On appeal from the Superior Court of New Jersey, Law Division, Bergen County, Docket No. L-4146-07.
NOT FOR PUBLICATION WITHOUT THE APPROVAL OF THE APPELLATE DIVISION
Before Judges Reisner, Yannotti and Chambers.
Plaintiff Christopher John Zeman appeals from an order entered by the Law Division on November 12, 2008, affirming the grant by defendant Township of River Vale Zoning Board of Adjustment (Board) of an application by defendant Parklane Construction, L.L.C. (Parklane) for certain variances. We affirm.
The following facts are pertinent to our decision. Parklane is the owner of certain premises on Cleveland Avenue in the Township. Plaintiff owns property to the rear of the Parklane property. In February 2007, Parklane applied to the Board for several variances required for the construction of a new single-family house on its property. The variances were for east and west side-yard setbacks (10.1 feet, where 15 feet is required), aggregate side-yard setback (20.2 feet, where 40 feet in required), lot area (11,570 square feet where 18,000 feet is required), and lot width (75 feet where 120 feet is required). The new structure would replace an existing single-family residence on the site that had fallen into disrepair.
The Board considered the matter at a meeting on March 15, 2007. Parklane presented testimony from Gary Vander Veer (Vander Veer), a licensed engineer, and Kurt Seickel (Seickel), who is one of Parklane's members. Vander Veer said that the proposed dwelling would be a four-bedroom house with three bathrooms. He also said that the square footage of the property is similar to that in other lots in the neighborhood. In his testimony, Seickel described the proposed structure as being of a "farmhouse style." As a result of concerns raised at the hearing, Parklane submitted revised plans to the Board.
The Board considered the revised application at its meeting on April 19, 2007. Vander Veer testified that the individual side-yard setbacks would no longer be required because the modified structure would have fifteen-foot side-yard setbacks. Vander Veer noted, however, that the combined thirty-yard setbacks were less than the forty feet required by the zoning ordinance. Seickel testified that the modified structure would be higher than initially planned but still within the height requirements of the zoning ordinance.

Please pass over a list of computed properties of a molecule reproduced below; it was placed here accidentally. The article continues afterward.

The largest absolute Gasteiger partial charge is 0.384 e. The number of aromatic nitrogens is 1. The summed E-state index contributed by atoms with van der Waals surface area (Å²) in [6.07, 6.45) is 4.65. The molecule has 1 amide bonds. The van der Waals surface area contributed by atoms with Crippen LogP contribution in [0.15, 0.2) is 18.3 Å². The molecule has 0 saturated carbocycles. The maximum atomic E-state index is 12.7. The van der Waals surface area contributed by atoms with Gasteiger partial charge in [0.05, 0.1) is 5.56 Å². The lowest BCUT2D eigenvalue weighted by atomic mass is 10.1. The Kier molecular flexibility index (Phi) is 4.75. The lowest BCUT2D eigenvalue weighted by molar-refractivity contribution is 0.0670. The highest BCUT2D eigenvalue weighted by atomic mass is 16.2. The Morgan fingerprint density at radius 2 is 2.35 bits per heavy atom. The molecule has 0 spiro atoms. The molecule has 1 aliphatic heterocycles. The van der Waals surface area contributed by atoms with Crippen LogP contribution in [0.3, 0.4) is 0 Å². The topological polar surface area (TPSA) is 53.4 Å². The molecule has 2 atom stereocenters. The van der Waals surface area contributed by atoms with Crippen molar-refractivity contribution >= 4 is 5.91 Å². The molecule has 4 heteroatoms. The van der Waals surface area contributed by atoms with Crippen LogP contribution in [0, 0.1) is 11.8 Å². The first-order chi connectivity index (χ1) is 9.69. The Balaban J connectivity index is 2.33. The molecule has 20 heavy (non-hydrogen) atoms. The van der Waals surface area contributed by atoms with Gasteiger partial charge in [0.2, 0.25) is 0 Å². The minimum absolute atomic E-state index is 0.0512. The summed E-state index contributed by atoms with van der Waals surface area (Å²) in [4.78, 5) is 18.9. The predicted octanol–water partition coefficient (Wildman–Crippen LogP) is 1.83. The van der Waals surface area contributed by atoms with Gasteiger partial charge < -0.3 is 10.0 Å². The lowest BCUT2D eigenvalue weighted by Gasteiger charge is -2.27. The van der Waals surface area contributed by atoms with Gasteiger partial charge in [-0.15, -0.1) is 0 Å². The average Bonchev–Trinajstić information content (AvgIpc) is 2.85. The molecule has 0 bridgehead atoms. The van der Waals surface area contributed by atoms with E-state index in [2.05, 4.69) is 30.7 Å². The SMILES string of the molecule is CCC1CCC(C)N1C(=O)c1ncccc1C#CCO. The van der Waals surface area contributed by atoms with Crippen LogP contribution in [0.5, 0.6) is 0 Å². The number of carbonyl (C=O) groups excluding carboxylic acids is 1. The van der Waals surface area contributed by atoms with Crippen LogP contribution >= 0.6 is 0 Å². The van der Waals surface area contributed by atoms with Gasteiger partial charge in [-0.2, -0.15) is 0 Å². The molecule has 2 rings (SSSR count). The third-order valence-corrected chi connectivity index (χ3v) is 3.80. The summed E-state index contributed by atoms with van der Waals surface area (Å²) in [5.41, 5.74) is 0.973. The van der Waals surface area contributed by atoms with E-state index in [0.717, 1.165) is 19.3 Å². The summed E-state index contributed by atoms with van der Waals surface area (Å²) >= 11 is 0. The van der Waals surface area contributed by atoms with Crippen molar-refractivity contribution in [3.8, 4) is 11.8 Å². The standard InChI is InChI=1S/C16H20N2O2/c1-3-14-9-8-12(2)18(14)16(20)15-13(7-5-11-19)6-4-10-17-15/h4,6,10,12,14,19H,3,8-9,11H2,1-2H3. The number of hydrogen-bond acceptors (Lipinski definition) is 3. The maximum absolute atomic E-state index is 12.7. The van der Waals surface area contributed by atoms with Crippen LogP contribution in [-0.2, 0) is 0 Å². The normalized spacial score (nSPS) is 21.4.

Members of the public were permitted to comment on Parklane's application. Plaintiff asserted that the proposed structure was too large for the lot. He said that the neighborhood consisted primarily of houses he referred to as "capes," presumably meaning houses of a "Cape Cod" style. He stated that the proposed residence would change the character of the neighborhood. Another individual said that Parklane, rather than the neighbors, would benefit from the application. Another person asserted that the value of her house would decline. In response to a question by another individual, Seickel confirmed that the air conditioning system would be located in the rear of the house and shrubs would be planted as a buffer.
The Board voted to grant the requested variances. Thereafter, the Board memorialized its decision in a resolution dated May 17, 2007. In the resolution, the Board noted that the site was presently improved with a single-family residence that was "in very poor condition." The Board pointed out that the lot was non-conforming because it is 75 feet wide, where 120 feet is required, and the lot area is 11,570, where 18,000 square feet is required under the zoning ordinance.
The Board found that Parklane had demonstrated that the proposed structure "will result in a harmonious relationship between this property and others in the area." The Board stated that the variances would not have an "adverse impact and may be granted without substantial detriment to the public good[.]" The Board also concluded that the variances would not substantially impair "the intent and purpose of the zone plan and zoning ordinances."
In addition, the Board found that the proposed dwelling would "result in an overall aesthetic enhancement of the site" and would be consistent with the provisions of the Municipal Land Use Law (MLUL), N.J.S.A. 40:55D-1 to -163, which encourage "the promotion of a desirable visual environment." The Board said that the testimony presented at the hearings established that the proposed structure would "not constitute an [over-utilization] of the lot" and the dwelling would be consistent with the purposes of the ordinance, which "is to maintain a prevailing family environment in its one family residential zone district."
On June 1, 2007, plaintiff filed this action in the Law Division seeking, among other relief, a judgment vacating the Board's approval of the variances. The trial court considered the matter on September 19, 2008. The court filed a letter opinion dated October 6, 2008, in which it concluded that the Board's decision was not arbitrary, capricious or unreasonable and that the Board's resolution explaining its action provided sufficient reasons for the ...